The Widgeon Creek paddle is touted as being for beginners, and thus I was writing this from that perspective, hence the cautiousness. (Oh yeah, I already said that before. :roll: ). You try being out in those conditions with 5 other boats when one person has wandered way off one way, someone else can't even paddle to keep their boat straight, and no one can hear you over the wind, and yes, you get very concerned for the safety of the group. The number of times I've had to tie a line to my boat, and end up towing them...geesh. And if you ever had a chance to speak with the fellow who operated the rental outfit...he could tell you of the countless times he's needed to go out to rescue hapless paddlers.

    No, MOST of the time it's a non-issue, but there are other times, with absolute newbies, that the conditions are beyond what they can handle. THAT'S the point.
     
  7. Jurfie

    Jurfie Paddler

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    I've been to Widgeon Creek exactly twice.

    The first time I was in a canoe with my wife; neither of us were very experienced paddlers. Waverider and his now wife were with us, in kayaks. The crossing from the rental place (where I got the canoe) to the slough was a non-issue...beautiful sunny and hot day, calm waters...we had an enjoyable afternoon paddling the creek. On the way back, the wind had picked up and the tide was flowing pretty strong (to an inexperienced canoer...canoist?...canoobie? Whatever.) It looked fine when we exited the shelter of the creek, but once about halfway across, it was a struggle. We had to ferry-angle and edge the canoe to make it across without taking on water or capsizing (waverider's non-waterproof camera was in the canoe with us!). We made it, but it was a little nerve-wracking for us noobs. :?

    Waverider and his wife seemed to have no problem at all with the crossing, but they were more experienced than we were at the time, and in kayaks - which I think helped. While unloading back at the dock, the rental operator bolted down the dock into his boat to rescue someone in another party who had capsized during the crossing (kudoes to him for his quick action).

    The second time I paddled Widgeon was again with waverider, but in a kayak. There were no issues whatsoever; it was foggy, but calm, and no sphincter clenching moments at all (well, except that I capsized a few feet from the launch for no good reason, but I'll never admit it happened) :doh:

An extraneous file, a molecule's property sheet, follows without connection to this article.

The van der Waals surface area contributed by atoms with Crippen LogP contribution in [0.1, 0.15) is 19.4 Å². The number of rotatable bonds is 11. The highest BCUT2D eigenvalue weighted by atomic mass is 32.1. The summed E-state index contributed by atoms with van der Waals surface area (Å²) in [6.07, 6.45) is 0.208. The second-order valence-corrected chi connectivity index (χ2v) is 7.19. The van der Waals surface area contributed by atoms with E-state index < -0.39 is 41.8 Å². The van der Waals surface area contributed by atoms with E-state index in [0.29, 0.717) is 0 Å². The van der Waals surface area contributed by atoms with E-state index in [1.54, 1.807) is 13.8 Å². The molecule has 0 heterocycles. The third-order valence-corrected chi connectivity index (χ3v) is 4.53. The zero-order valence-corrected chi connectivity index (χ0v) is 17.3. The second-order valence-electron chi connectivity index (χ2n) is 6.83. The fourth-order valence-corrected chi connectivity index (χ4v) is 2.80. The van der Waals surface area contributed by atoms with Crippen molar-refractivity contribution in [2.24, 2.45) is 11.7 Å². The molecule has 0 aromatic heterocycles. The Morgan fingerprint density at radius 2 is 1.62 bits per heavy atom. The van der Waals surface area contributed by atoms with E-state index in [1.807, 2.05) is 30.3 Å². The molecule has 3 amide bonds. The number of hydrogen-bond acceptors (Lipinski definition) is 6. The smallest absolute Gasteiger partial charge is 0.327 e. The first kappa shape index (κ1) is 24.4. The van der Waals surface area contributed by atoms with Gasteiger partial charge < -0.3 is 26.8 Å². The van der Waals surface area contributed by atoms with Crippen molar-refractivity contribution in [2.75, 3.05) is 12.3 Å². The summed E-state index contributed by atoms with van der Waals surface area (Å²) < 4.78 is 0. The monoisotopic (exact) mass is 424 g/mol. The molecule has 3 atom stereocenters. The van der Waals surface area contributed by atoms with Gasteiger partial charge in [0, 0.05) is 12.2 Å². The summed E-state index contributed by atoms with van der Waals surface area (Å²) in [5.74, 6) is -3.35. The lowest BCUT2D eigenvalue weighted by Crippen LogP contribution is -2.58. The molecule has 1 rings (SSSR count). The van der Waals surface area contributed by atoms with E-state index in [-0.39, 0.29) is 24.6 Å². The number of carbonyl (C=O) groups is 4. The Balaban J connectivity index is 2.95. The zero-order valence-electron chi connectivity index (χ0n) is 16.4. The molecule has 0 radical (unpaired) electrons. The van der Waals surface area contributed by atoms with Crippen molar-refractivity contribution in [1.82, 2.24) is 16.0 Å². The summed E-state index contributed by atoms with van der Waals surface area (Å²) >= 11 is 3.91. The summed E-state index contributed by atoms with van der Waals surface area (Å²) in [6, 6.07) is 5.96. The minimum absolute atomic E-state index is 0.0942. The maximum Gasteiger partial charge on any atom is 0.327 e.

I think lomcevak's cautious description of the crossing is warranted - especially for beginners. 9 times out of 10, there is probably no issue (my own experience was 1 time out of 2, stuckonearth's was obviously no issues anytime out of however many times he/she has paddled it), but there can be some hairy moments for those not comfortable in anything but flatwater. With the experience I have now, however, I think I would have been comfortable, or else grinning the whole time. :wink:

    Thanks for the commentary and photos lomcevak. It took a while, but I found your "eagle" - cool picture! :clap:
     
  8. lomcevak

    lomcevak Paddler

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    Yeah, that's quite a neat pic, eh?

    On the hike one member of my group found this in the root system of an overturned tree:



    Trail overgrowth. We couldn't see our feet, and were walking by feel when all of a sudden I realized we were on a narrow little foot bridge. Fun!


    The Falls
     

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  9. Dan_Millsip

    Dan_Millsip Paddler & Admin

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    I've got to agree with most in this discussion. On the vast majority of days Widgeon Creek is no big deal. However, I've been across to Widgeon Creek a few times when the river crossing got a bit nasty. I recall one time at Widgeon Creek not long after I had started paddling and had pretty much zero experience -- I figured "hey, it's a calm hot summer day and it's Widgeon Creek, no big deal" so I left my spray skirt in the car. When I returned several hours later in the afternoon to the Pitt River, the wind had really kicked up and the river was completely covered with white-caps. I managed to get across OK without getting too much water in my cockpit, but it was one of the most humbling and unnerving paddling moments that I've had. I've never gone on a paddle without a sprayskirt since.

    I've learned never to underestimate the ability for near instant weather changes in the Pitt Lake area (including Widgeon Creek). It's easily one of the nastiest places in the Vancouver area for surprise inclement weather. Even in the middle of summer on a beautiful hot and blue-sky day, the sky can grey over in minutes and you can be doused with hard rain for hours. The wind can pick up and blow 4 foot waves all day long keeping even the power boaters off the water. I spent four days on Pitt Lake where it rained non-stop the entire time -- and yet a few kilometers away in Vancouver it was sunny.